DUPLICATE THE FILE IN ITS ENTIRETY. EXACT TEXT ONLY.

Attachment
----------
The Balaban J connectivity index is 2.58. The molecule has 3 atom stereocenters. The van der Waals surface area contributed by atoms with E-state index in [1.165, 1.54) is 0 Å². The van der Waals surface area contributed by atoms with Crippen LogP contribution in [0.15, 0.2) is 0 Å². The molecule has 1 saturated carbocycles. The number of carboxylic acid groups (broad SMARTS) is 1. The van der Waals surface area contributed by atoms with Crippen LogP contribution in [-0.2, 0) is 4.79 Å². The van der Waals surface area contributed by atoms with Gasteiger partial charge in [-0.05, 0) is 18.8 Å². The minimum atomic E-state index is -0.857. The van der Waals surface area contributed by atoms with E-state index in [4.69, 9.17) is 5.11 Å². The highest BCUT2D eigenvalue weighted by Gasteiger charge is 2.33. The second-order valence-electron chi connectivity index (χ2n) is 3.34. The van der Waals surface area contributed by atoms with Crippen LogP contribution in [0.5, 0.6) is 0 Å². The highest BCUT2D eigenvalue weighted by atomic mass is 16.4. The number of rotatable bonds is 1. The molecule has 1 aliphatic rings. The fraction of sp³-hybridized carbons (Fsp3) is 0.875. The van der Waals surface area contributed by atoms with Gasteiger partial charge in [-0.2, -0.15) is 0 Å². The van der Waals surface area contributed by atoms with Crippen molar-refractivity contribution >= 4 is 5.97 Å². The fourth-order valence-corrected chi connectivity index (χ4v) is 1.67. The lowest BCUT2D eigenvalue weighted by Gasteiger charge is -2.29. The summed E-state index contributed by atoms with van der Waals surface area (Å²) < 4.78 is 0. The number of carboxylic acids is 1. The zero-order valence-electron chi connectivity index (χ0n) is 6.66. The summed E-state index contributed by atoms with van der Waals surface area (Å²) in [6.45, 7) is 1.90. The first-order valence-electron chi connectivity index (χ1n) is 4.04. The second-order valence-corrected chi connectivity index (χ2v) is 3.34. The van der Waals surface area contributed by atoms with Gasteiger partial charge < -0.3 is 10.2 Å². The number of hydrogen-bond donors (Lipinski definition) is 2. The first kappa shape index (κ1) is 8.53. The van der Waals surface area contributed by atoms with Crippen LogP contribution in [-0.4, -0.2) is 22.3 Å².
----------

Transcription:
The Balaban J connectivity index is 2.58. The molecule has 3 atom stereocenters. The van der Waals surface area contributed by atoms with E-state index in [1.165, 1.54) is 0 Å². The van der Waals surface area contributed by atoms with Crippen LogP contribution in [0.15, 0.2) is 0 Å². The molecule has 1 saturated carbocycles. The number of carboxylic acid groups (broad SMARTS) is 1. The van der Waals surface area contributed by atoms with Crippen LogP contribution in [-0.2, 0) is 4.79 Å². The van der Waals surface area contributed by atoms with Gasteiger partial charge in [-0.05, 0) is 18.8 Å². The minimum atomic E-state index is -0.857. The van der Waals surface area contributed by atoms with E-state index in [4.69, 9.17) is 5.11 Å². The highest BCUT2D eigenvalue weighted by Gasteiger charge is 2.33. The second-order valence-electron chi connectivity index (χ2n) is 3.34. The van der Waals surface area contributed by atoms with Crippen LogP contribution in [0.5, 0.6) is 0 Å². The highest BCUT2D eigenvalue weighted by atomic mass is 16.4. The number of rotatable bonds is 1. The molecule has 1 aliphatic rings. The fraction of sp³-hybridized carbons (Fsp3) is 0.875. The van der Waals surface area contributed by atoms with Gasteiger partial charge in [-0.2, -0.15) is 0 Å². The van der Waals surface area contributed by atoms with Crippen molar-refractivity contribution >= 4 is 5.97 Å². The fourth-order valence-corrected chi connectivity index (χ4v) is 1.67. The lowest BCUT2D eigenvalue weighted by Gasteiger charge is -2.29. The summed E-state index contributed by atoms with van der Waals surface area (Å²) < 4.78 is 0. The number of carboxylic acids is 1. The zero-order valence-electron chi connectivity index (χ0n) is 6.66. The summed E-state index contributed by atoms with van der Waals surface area (Å²) in [6.45, 7) is 1.90. The first-order valence-electron chi connectivity index (χ1n) is 4.04. The second-order valence-corrected chi connectivity index (χ2v) is 3.34. The van der Waals surface area contributed by atoms with Gasteiger partial charge < -0.3 is 10.2 Å². The number of hydrogen-bond donors (Lipinski definition) is 2. The first kappa shape index (κ1) is 8.53. The van der Waals surface area contributed by atoms with Crippen LogP contribution in [-0.4, -0.2) is 22.3 Å².